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Tech biz: Kaspersky Lab and General Atlantic do a deal



Inside Kaspersky Lab's anti-malware HQ in Moscow,  photo by Steve Ranger/silicon.com
Inside Kaspersky Lab's anti-malware HQ in Moscow, photo by Steve Ranger/silicon.com
Any comparison between the Facebook / Goldman Sachs financing deal and the recent arrival of VC fund General Atlantic (GA) in the capital of Kaspersky Lab should, of course, be taken with a very large grain of salt.

Nonetheless, both are high growth tech companies that have chosen to focus on business development and to postpone an initial public offering.

While the financial crisis was the biggest factor in the steep 2009 - 2010 drop in tech IPO's, going public seems to have become less attractive (or at least less urgent) to many entrepreneurs, due to costs and distractions such as increased regulatory scrutiny, constant filings and high investment banking fees.

The facts

Based in Moscow, Kaspersky Lab is a fast growing player in the domain of end point security, with particular success in the consumer market for malware protection.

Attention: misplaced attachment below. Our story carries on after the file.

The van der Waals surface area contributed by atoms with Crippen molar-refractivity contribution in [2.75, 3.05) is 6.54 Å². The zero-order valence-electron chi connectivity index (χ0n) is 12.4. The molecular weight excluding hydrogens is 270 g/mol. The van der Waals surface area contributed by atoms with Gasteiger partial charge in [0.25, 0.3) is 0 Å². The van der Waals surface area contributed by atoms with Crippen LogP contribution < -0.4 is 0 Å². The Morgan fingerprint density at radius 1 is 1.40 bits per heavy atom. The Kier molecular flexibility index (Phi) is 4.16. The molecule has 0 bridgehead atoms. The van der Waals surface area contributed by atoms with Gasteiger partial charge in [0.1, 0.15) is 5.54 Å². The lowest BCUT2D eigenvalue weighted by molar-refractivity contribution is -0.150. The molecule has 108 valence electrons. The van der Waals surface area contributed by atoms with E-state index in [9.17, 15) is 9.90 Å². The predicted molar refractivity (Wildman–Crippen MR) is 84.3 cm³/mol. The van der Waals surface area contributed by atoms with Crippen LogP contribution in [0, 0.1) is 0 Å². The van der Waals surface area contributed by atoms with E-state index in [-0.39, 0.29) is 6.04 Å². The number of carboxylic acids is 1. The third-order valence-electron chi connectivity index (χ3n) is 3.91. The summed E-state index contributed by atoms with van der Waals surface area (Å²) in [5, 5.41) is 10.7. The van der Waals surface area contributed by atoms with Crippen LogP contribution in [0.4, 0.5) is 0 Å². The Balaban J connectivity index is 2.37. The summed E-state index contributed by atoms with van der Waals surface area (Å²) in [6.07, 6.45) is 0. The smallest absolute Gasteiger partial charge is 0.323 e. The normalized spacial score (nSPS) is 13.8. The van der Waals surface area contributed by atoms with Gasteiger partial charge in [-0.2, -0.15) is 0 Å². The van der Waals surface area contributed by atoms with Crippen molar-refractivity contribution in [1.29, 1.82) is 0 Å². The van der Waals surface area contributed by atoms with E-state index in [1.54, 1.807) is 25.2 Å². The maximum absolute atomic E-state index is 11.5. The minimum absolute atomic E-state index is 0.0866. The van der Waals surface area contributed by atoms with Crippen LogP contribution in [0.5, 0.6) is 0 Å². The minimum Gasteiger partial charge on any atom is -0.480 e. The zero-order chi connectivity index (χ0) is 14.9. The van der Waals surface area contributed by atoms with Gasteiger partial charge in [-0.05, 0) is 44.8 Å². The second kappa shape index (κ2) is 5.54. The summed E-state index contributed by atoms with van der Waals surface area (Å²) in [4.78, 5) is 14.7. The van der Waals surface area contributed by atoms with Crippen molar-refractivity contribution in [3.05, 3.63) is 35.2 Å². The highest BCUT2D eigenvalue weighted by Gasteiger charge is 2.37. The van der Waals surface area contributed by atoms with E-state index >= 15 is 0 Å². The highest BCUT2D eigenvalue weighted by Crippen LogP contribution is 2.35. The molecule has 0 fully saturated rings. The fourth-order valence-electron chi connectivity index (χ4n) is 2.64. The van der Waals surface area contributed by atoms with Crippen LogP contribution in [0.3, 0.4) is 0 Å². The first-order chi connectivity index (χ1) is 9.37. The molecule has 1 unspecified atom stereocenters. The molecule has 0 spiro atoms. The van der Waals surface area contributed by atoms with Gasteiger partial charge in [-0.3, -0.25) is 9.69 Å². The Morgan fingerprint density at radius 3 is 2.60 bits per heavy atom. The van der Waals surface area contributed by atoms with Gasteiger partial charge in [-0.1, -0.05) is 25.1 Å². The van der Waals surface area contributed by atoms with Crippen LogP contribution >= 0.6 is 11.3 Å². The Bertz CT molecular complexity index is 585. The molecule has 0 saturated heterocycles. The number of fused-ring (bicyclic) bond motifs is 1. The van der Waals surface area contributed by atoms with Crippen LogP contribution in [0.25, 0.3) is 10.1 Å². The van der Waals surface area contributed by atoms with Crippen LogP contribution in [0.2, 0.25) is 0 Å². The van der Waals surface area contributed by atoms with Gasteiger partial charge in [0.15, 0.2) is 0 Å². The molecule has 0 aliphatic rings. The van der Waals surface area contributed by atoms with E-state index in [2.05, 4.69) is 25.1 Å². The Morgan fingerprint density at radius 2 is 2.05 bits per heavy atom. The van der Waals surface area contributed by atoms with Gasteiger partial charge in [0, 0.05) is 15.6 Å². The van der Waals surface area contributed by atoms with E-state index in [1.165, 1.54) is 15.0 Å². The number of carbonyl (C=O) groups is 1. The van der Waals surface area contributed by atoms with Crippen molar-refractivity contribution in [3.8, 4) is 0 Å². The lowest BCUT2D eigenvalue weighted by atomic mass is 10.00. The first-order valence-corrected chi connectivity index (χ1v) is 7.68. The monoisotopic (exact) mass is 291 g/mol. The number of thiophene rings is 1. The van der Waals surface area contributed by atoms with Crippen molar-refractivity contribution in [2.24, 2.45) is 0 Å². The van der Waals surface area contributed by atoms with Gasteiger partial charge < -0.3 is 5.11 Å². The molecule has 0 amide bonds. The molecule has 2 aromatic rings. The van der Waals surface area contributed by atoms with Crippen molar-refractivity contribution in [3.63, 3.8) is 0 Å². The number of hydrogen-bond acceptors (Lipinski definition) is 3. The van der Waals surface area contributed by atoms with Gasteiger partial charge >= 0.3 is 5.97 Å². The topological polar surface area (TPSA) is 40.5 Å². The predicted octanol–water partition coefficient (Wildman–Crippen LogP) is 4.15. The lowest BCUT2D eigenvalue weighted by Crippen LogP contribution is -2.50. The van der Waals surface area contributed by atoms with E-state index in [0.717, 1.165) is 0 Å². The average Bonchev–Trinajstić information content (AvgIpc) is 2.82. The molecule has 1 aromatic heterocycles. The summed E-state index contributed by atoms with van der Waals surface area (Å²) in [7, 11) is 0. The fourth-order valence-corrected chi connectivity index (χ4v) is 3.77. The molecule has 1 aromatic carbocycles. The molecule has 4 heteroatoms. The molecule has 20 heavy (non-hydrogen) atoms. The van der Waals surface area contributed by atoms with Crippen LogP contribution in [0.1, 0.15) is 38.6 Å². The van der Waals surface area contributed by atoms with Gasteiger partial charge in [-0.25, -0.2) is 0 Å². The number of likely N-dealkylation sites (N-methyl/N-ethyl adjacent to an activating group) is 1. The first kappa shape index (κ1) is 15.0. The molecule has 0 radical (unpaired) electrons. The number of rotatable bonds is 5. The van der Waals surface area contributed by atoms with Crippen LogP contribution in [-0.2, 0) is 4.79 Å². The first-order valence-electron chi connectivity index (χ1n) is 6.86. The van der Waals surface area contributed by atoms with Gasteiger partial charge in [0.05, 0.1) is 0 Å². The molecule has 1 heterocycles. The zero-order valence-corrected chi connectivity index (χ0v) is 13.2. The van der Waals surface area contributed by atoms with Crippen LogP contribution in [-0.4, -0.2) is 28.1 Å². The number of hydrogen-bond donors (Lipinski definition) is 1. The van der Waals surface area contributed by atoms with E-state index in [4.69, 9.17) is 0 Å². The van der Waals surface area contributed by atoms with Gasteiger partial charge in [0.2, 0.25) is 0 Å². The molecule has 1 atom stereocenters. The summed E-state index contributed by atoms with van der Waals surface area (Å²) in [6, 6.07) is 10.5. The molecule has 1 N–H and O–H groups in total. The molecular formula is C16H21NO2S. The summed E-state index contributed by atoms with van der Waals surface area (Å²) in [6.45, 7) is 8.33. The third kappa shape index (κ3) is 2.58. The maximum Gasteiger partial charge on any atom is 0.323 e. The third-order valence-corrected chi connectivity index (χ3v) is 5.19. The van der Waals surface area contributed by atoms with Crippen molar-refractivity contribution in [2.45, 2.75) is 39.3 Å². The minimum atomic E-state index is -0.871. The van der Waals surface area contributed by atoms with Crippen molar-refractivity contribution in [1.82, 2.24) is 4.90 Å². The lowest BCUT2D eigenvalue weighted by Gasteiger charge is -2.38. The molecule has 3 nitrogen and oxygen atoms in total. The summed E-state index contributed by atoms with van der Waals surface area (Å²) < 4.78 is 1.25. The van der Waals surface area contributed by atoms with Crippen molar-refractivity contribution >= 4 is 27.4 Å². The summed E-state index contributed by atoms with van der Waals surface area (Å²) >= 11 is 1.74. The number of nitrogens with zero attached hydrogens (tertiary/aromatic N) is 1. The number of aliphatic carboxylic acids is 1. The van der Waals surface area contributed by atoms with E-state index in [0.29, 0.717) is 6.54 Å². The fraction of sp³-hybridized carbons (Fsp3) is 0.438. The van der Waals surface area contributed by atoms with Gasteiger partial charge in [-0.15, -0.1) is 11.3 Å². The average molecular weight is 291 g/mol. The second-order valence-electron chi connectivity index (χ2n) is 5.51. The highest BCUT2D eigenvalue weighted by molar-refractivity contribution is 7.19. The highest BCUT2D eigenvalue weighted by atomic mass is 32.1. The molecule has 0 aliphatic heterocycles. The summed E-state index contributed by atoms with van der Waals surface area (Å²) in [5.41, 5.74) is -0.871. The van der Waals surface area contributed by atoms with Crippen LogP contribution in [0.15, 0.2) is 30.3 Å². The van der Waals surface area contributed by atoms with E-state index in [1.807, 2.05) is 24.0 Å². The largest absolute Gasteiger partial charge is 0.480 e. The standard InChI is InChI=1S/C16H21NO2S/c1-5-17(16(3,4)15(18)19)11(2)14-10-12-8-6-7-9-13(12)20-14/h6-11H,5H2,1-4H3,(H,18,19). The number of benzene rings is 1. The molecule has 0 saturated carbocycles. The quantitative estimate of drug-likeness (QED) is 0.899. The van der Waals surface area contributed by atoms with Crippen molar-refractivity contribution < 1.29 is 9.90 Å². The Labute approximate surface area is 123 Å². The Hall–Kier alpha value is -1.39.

On January 20, 2011, it announced an agreement with General Atlantic LLC (GA), a well known, growth-oriented VC firm. Under the terms of the deal, GA will become the second largest shareholder in the privately held company, acquiring a significant stake from a minority shareholder. At this stage, no new capital was injected into the company.

Both companies expect that GA will be an “activist shareholder”, providing expertise and help in growth on a global scale.

Eugene Kaspersky, CEO, co-founder and controlling shareholder of Kaspersky Lab, presented the agreement as a "partnership" and "a strategic step" in the company's global growth plans, with "a long-term, experienced international growth investor."